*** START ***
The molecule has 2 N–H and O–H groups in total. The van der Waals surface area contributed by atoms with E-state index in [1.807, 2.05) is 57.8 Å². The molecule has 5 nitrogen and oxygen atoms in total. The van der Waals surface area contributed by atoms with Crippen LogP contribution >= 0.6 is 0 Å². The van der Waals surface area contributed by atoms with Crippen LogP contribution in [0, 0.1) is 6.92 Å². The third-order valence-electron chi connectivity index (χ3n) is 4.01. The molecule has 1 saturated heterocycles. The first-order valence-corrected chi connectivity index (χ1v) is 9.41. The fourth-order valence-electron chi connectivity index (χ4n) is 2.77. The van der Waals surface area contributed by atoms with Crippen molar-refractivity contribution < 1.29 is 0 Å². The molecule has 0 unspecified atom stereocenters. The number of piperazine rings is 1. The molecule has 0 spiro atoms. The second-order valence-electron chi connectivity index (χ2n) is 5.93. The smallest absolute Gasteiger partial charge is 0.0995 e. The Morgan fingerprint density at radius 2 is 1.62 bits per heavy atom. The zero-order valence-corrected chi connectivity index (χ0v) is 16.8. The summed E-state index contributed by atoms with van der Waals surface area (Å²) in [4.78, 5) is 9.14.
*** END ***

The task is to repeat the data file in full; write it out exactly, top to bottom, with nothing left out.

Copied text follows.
The molecule has 2 N–H and O–H groups in total. The van der Waals surface area contributed by atoms with E-state index in [1.807, 2.05) is 57.8 Å². The molecule has 5 nitrogen and oxygen atoms in total. The van der Waals surface area contributed by atoms with Crippen LogP contribution >= 0.6 is 0 Å². The van der Waals surface area contributed by atoms with Crippen LogP contribution in [0, 0.1) is 6.92 Å². The third-order valence-electron chi connectivity index (χ3n) is 4.01. The molecule has 1 saturated heterocycles. The first-order valence-corrected chi connectivity index (χ1v) is 9.41. The fourth-order valence-electron chi connectivity index (χ4n) is 2.77. The van der Waals surface area contributed by atoms with Crippen molar-refractivity contribution < 1.29 is 0 Å². The molecule has 0 unspecified atom stereocenters. The number of piperazine rings is 1. The molecule has 0 spiro atoms. The second-order valence-electron chi connectivity index (χ2n) is 5.93. The smallest absolute Gasteiger partial charge is 0.0995 e. The Morgan fingerprint density at radius 2 is 1.62 bits per heavy atom. The zero-order valence-corrected chi connectivity index (χ0v) is 16.8. The summed E-state index contributed by atoms with van der Waals surface area (Å²) in [4.78, 5) is 9.14.